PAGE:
Hebnes concluded, "We need to get the SOS people over here and get some better information."

Saying that they were glad to be able to address the board, the Clarks reiterated that they were not here to place blame, but to ask for the system to be improved. The school insurance adjuster, the administration and the Clarks will be meeting in the near future to determine how the final costs of the accident will be covered.

Numerous employment related tasks face the administration and school board. Staff replacement needs range from principal to teacher to secretary to custodial positions. Some concerns were raised about an insufficient number of applicants for the principal and custodial positions as well as an appropriate pay schedule for the potential head of maintenance.

A timeline was roughed out for the secretarial opening, and several classified staff contracts were renewed.

The building project may be finished. Talcott Construction believes that it has completed its responsibilities and the architect was scheduled to do a final walk through on May 13th. Attention is being addressed to the playground. Board member Charlee Parker expressed hopes that at least a "nice, little portion" of the playground work would be completed by the opening of school in the fall.

Principal Dan White shared the newly completed social studies curriculum developed by the Missoula Curriculum Consortium. The document represents a basic scope and sequence for grades K - 12 along with program standards that would provide repeated themes each year. The six standards include:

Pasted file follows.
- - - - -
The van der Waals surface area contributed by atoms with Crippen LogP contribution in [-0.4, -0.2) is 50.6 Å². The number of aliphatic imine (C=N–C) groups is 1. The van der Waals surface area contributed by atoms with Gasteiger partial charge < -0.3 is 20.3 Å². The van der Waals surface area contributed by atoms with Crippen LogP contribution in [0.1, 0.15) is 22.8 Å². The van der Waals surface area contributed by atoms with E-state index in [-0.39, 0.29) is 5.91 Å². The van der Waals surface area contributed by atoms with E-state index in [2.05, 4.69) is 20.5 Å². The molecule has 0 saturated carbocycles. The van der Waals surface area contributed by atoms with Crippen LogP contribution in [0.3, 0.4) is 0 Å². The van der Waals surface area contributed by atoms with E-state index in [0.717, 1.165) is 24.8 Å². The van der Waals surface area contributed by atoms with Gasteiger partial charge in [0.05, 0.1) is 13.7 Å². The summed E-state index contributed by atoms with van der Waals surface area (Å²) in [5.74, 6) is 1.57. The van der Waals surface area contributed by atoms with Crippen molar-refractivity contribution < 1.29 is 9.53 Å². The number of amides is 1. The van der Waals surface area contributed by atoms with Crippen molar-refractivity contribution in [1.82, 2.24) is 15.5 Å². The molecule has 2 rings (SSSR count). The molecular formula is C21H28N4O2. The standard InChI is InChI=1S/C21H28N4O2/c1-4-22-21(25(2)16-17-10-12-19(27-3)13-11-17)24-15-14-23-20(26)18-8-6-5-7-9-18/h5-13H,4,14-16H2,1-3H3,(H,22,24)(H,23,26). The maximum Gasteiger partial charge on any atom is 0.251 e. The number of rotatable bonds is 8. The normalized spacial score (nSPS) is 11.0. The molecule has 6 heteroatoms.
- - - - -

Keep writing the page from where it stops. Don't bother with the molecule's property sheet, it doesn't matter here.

1. Democratic Ideal- Students will understand the historical development and contemporary impact of the principles of democracy

2. Responsible Citizenship- Students will understand and practice citizenship rights and responsibilities across various communities

3. Cultural Diversity- Students will understand how culture influences and diversity contributes to human development, identity and behavior

4. Global Perspective- Sudents will gain an historical and contemporary perspective of world interconnectedness

5. Economic Connections- Sutdents will understand basic economic principles and the role economics plays in history and society

6. Course Content- Students will understand, apply, synthesize and evaluate courst content.

During the public comment portion of the meeting, teacher's association leader Kris Johnson said the teachers at large hoped that even though the principal's position was only half time and might be challenging to fill that the school board would hold out for more than a "warm body". She added that it is very important for the teachers to have someone they can work with and that in lieu of taking someone who might not have enough commitment, various teachers would be willing to pick up a share of the principal's tasks for some extra pay.

Becky Gehrke expressed the desire that both teachers and community members would be asked to develop questions and to participate in the interviewing process for the principal. Gehrke said, "I want an input to make a good decision."

The next regularly scheduled board meeting will be held on June 16th to avoid a conflict with activities at the end of the school year.